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Topic: Re: Managing Emotions in the Math Classroom
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Kirby Urner

Posts: 4,713
Registered: 12/6/04
Re: Managing Emotions in the Math Classroom
Posted: Sep 5, 2008 4:45 PM
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> Kirby Posted: Sep 2, 2008 4:04 PM

> >I attempted one lengthy and one short reply to your
> >latest backatchas, via the web interface, but these
> >apparently got lost in the shuffle. I may try again
> >later, may not. If you want a more free wheeling
> >discussion, I suggest we find a less censorious
> >and/or less work-losing environment.

> Kirby,
> I, too, have lost a few postings, to Math-Teach,
> that I thought were alright. More often,
> however, when my posts have failed to get through it
> was because there was too much personal edginess too
> them. A few times I re-wrote the posts, taking the
> personal references out, and the posts got through
> just fine.
> Any chance that is what happened to you?

Possibly, but I have a hard time internalizing whatever
value system is doing the deciding, feel it's sort of
hit or miss.

> As for my "backatchas", is that how you feel about
> all dialogue, or only about dialogues wherein
> your interlocutor does not agree with every point you
> make? Personally, I have never understood the point
> of exploring a subject with people who completely
> agree with me. Unless you believe you are "the last
> and the greatest prophet of God", you must have some
> doubt about your ideas.

I think you read too much into my use of that term, which
went across my screen recently ("backatcha"), kinda liked
it, found an opportunity to redeploy. Sometimes I'm more
just the passive meme vector, forwarding more than
originating. I don't spread chain letters though, not
into mass mailings either.

> You should want to test your ideas, and there are
> are several ways to do that. One way is to present
> them in a forum and invite criticism. Is that not
> the point of academic conferences, for example?

I'm completely open to testing in public forums, which is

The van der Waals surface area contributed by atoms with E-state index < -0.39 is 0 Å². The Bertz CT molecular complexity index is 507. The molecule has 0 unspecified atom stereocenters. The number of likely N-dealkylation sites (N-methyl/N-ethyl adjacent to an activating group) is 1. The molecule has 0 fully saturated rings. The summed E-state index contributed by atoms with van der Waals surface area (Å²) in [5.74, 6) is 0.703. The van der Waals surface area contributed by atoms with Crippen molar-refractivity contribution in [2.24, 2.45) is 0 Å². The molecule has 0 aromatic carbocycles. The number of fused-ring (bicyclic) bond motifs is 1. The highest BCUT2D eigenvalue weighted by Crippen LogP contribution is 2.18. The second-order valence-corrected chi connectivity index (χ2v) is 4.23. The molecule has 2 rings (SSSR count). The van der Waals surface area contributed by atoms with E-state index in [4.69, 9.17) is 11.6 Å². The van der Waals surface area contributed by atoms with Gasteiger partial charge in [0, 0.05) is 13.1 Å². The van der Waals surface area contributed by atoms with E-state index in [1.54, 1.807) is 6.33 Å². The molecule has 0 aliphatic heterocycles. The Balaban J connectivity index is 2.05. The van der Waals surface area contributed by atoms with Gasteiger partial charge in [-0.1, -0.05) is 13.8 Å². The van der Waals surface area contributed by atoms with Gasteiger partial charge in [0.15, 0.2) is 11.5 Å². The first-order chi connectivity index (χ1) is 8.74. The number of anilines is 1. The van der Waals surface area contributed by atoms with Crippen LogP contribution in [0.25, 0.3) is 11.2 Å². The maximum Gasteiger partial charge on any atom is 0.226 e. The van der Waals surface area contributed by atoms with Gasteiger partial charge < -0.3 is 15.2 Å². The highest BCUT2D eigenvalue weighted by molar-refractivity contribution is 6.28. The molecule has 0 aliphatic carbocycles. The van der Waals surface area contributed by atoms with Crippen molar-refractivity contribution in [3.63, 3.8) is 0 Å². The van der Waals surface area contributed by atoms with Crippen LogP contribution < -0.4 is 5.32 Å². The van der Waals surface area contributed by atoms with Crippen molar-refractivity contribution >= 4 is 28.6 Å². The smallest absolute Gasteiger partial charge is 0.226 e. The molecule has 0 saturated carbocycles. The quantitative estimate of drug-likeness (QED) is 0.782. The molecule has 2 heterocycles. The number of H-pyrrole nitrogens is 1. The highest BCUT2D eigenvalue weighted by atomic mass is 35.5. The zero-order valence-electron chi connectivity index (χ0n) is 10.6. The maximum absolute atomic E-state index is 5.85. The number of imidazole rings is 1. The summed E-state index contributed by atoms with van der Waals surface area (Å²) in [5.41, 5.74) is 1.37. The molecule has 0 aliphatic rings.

what I'm doing here, you're right about that. A two way
street of course, as each one of us gets to refine and
define our thinking. I'll attempt to reinject some more
substance into it below.

> Of course, the key is that the criticism is about
> ideas, not about personalities, something that
> our leftist friends in this forum haven't quite yet
> got a grasp on.
> Haim
> Unashamedly White and Unapologetically Jewish

So like I was talking about SQL (Structured Query
Language), know from years in the computer world that
(a) SQL is still relevant and (b) it's likely to remain
so, even as database theory continues to be an inventive
and fertile area, with other approaches gaining ground.

Few people think of teaching any SQL as a part of an
ordinary high school algebra class, but here in Portland
you might get an inservice day listening to Kirby yak
about Python, showing how a relational database might
contain information about Polyhedra, such that students
are getting reinforcement in both geometry and set theory
at the same time, a valuable connecting of dots and
without that "but what is this good for?" complaint, as
it's quite demonstrably a relevant set of skills that
we're looking at.

When I was a grad student at St. Peters College in Jersey
City, just about anyone taking computer classes was
looking to get a job in private industry. You had lots
of high school math teachers, seeking a higher income.
My approach is to move in the other direction, taking
this knowledge and skills into the schools, creating new
opportunities for faculty already in place. Here's a way
to revitalize your curriculum, take advantage of those
computers your school maybe purchased, is now wondering
what to do with.